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What Social Media Is Doing For Us Today


Jason Howe, fair use via Wikimedia Commons

These are just some of the social media icons that can be found on most phones and websites today. With just a click, social media can be used for positive as well as hurtful means.

Maria Wood, Staff Writer

As a teen, you’ve probably heard the statement “Social media is taking over your life” at least once from an adult.  And it certainly may not seem that way, even as you spend anywhere from ten minutes to five (yes, five) hours scrolling through your friends’ stories, posts, and messages.

Over the past decade, social media—or a social networking site, as it’s more formally known—has entered people’s lives somewhat like an explosion. Apps and sites like Instagram and Snapchat are common with high-school aged students, while adults tend to use Facebook and Twitter. Now, that doesn’t mean adults are opposed to using other apps as well. This fact of preference may have to do with the complexity of each site, and what is age-relevant.

But with every “explosion” in our society, there comes a list of pros and cons. Used in moderation, social media can be very powerful. In the wrong hands, it could be dangerous.

We want to share our experiences with everyone close to us as soon as possible and see those likes roll in.

— Maria Wood

Probably the most obvious and positive reason for social media usage is instant communication. If you want to talk to someone across the country, that’s possible with the click of a few buttons. On vacation and you want to ask for homework? Just ask your friend to snap you a picture of the work for that night. It’s as easy as that.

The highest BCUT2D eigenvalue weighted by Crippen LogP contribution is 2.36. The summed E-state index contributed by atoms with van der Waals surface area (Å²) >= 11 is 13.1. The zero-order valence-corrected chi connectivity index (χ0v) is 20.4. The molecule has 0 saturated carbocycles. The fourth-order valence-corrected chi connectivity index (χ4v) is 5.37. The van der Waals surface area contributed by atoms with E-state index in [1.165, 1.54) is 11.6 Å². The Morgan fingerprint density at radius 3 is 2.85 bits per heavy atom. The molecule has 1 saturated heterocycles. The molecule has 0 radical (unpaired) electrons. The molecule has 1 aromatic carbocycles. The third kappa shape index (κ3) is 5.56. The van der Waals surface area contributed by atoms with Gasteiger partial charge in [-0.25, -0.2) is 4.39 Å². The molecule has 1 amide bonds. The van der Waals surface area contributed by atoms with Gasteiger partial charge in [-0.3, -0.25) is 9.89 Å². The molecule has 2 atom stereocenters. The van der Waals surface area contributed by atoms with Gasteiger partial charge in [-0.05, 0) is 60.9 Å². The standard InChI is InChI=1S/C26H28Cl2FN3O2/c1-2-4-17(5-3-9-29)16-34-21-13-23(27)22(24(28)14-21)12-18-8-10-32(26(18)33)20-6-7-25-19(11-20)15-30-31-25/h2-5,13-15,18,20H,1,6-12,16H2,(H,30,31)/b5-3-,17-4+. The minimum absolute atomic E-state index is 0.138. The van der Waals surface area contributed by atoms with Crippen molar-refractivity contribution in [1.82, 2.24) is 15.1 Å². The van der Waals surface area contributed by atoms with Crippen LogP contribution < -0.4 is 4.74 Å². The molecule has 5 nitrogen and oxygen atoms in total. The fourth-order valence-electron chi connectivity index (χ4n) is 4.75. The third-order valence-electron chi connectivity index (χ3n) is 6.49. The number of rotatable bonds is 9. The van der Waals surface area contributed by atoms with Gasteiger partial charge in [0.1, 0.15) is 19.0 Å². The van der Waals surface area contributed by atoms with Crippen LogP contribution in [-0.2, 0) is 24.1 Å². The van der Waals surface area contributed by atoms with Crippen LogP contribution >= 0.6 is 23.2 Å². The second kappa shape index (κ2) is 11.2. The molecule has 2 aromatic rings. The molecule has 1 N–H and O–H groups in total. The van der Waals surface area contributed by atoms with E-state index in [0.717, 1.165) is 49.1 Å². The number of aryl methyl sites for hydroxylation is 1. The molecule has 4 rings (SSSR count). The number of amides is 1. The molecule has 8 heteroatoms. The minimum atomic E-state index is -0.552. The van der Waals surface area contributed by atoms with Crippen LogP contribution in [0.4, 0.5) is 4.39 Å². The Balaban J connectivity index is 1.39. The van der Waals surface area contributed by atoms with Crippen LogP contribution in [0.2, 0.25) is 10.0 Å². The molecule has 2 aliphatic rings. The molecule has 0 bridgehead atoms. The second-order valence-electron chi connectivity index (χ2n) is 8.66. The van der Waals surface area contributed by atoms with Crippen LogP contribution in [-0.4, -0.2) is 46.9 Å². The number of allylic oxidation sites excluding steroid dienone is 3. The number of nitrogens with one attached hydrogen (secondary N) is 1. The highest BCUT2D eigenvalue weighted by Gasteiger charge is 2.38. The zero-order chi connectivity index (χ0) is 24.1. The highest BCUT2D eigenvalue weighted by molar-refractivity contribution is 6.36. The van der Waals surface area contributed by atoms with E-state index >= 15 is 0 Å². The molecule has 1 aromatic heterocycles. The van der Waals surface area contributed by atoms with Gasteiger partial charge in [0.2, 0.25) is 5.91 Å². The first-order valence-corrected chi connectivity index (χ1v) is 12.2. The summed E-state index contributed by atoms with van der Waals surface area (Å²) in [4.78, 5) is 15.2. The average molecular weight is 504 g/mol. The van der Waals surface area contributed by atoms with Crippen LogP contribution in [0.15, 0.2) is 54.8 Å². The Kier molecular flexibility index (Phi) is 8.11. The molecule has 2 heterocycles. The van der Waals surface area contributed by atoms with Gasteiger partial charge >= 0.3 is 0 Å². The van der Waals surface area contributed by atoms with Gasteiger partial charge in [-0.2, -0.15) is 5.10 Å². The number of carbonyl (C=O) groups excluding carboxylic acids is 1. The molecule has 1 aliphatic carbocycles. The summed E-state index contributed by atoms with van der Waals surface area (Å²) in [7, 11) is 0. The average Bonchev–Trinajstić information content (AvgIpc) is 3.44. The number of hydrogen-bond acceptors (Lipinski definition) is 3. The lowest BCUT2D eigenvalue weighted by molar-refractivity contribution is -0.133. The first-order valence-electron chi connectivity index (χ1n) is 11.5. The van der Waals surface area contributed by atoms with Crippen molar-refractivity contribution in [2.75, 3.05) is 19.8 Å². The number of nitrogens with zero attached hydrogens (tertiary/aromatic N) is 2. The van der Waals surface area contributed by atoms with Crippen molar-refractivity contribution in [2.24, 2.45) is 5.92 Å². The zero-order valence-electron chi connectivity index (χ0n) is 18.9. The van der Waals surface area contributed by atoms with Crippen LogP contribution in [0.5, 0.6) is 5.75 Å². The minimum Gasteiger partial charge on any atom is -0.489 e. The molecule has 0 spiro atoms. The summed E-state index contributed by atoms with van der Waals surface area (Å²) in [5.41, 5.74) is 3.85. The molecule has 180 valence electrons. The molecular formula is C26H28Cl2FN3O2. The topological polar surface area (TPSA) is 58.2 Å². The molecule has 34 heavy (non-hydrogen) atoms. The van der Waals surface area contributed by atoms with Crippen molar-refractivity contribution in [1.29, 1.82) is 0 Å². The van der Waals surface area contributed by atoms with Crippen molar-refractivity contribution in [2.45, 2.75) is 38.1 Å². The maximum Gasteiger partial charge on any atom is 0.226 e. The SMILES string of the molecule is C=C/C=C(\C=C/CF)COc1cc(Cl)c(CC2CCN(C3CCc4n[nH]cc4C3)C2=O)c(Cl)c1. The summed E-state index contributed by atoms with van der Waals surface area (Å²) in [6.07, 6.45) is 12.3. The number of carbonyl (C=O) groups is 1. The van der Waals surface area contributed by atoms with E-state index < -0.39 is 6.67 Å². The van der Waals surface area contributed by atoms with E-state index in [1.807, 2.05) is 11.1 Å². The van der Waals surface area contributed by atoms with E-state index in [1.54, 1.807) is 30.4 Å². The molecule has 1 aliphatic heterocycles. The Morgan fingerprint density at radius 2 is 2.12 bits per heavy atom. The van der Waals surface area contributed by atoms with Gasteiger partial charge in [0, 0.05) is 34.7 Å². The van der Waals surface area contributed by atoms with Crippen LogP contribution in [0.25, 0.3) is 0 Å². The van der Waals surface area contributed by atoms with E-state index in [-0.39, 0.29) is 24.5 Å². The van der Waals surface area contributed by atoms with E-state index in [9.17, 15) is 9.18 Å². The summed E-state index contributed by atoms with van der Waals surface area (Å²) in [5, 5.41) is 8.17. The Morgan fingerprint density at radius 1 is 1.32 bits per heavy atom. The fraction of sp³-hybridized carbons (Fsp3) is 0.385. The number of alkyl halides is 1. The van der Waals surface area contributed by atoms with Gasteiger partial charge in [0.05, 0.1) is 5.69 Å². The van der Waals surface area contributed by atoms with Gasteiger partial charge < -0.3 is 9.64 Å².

Unfortunately, the simplicity of being able to reach someone doesn’t always work in our favor. Cyber-bullying and cyber-stalking are all too common with the amount of media sites that are available today. Just because you hit “Block” doesn’t mean that person can’t reach you.

Aside from communication, we use media as a way to stay in the know, if you will. We have the need to see what’s going on in our friends’ lives, good or bad.

According to, humans “are naturally social creatures, and…it’s often quite satisfying to see comments and likes show up.” We want to share our experiences with everyone close to us as soon as possible and see those likes roll in.

Who doesn’t want to see their best friend’s recent vacation to Aruba? What about that state championship your high school just won, complete with the captain hoisted up on everyone’s shoulders? And no one wants to miss that one picture of that power couple on a date for their one year anniversary.

Social media sites like Instagram are designed to give us push notifications every time we get a like or comment. However, the notifications are staggered. We may have received ten likes every hour for the past three hours, but the website is designed to show you thirty likes after three hours.

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This staggering of notifications isn’t a coincidence. The designers of these apps and sites control what you see on purpose, to get you sucked in.

Even though you had to wait three hours, seeing thirty likes is a whole lot more rewarding to us than seeing only ten.  The American Marketing Association states that “Often, if you have the earliest predictor of a reward—a sign of a social media alert, like your phone buzzing—you get a rush of dopamine from that condition stimulus.” Dopamine is the chemical our brain releases whenever we receive or expect a reward…such as likes and comments.

This infatuation with being the “top dog” on social media certainly hasn’t slowed down. With more apps and sites becoming available to us every day, it’s our distraction from the rest of the world.

Essentially, it’s all a mental game. You get the likes and followers, you get the higher status. So we keep playing the game, no matter what. After all, we want to win.